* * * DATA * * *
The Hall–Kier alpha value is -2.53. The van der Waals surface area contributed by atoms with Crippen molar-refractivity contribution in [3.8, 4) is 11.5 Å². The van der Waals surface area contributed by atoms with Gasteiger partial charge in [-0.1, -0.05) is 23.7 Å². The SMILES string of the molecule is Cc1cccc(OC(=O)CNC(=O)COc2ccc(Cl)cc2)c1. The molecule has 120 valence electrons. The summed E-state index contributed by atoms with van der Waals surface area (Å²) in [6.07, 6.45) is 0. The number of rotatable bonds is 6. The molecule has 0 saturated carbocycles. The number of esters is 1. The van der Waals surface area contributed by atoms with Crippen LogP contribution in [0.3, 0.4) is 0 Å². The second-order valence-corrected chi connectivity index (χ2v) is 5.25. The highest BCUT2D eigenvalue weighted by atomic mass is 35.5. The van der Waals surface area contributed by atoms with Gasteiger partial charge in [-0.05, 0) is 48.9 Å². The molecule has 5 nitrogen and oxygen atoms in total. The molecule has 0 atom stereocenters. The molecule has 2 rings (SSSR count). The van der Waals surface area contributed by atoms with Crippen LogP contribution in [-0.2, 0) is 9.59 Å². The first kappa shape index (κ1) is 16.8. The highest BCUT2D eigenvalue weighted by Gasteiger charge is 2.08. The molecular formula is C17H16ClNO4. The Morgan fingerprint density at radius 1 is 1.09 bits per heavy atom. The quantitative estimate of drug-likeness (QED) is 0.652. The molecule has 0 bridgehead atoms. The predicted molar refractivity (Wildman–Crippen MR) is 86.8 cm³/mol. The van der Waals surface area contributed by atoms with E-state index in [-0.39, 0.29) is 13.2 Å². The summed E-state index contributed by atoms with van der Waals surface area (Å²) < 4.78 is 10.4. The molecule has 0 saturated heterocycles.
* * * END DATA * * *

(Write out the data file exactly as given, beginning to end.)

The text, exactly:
The Hall–Kier alpha value is -2.53. The van der Waals surface area contributed by atoms with Crippen molar-refractivity contribution in [3.8, 4) is 11.5 Å². The van der Waals surface area contributed by atoms with Gasteiger partial charge in [-0.1, -0.05) is 23.7 Å². The SMILES string of the molecule is Cc1cccc(OC(=O)CNC(=O)COc2ccc(Cl)cc2)c1. The molecule has 120 valence electrons. The summed E-state index contributed by atoms with van der Waals surface area (Å²) in [6.07, 6.45) is 0. The number of rotatable bonds is 6. The molecule has 0 saturated carbocycles. The number of esters is 1. The van der Waals surface area contributed by atoms with Crippen LogP contribution in [0.3, 0.4) is 0 Å². The second-order valence-corrected chi connectivity index (χ2v) is 5.25. The highest BCUT2D eigenvalue weighted by atomic mass is 35.5. The van der Waals surface area contributed by atoms with Gasteiger partial charge in [-0.05, 0) is 48.9 Å². The molecule has 5 nitrogen and oxygen atoms in total. The molecule has 0 atom stereocenters. The molecule has 2 rings (SSSR count). The van der Waals surface area contributed by atoms with Crippen LogP contribution in [-0.2, 0) is 9.59 Å². The first kappa shape index (κ1) is 16.8. The highest BCUT2D eigenvalue weighted by Gasteiger charge is 2.08. The molecular formula is C17H16ClNO4. The Morgan fingerprint density at radius 1 is 1.09 bits per heavy atom. The quantitative estimate of drug-likeness (QED) is 0.652. The molecule has 0 bridgehead atoms. The predicted molar refractivity (Wildman–Crippen MR) is 86.8 cm³/mol. The van der Waals surface area contributed by atoms with E-state index in [-0.39, 0.29) is 13.2 Å². The summed E-state index contributed by atoms with van der Waals surface area (Å²) < 4.78 is 10.4. The molecule has 0 saturated heterocycles.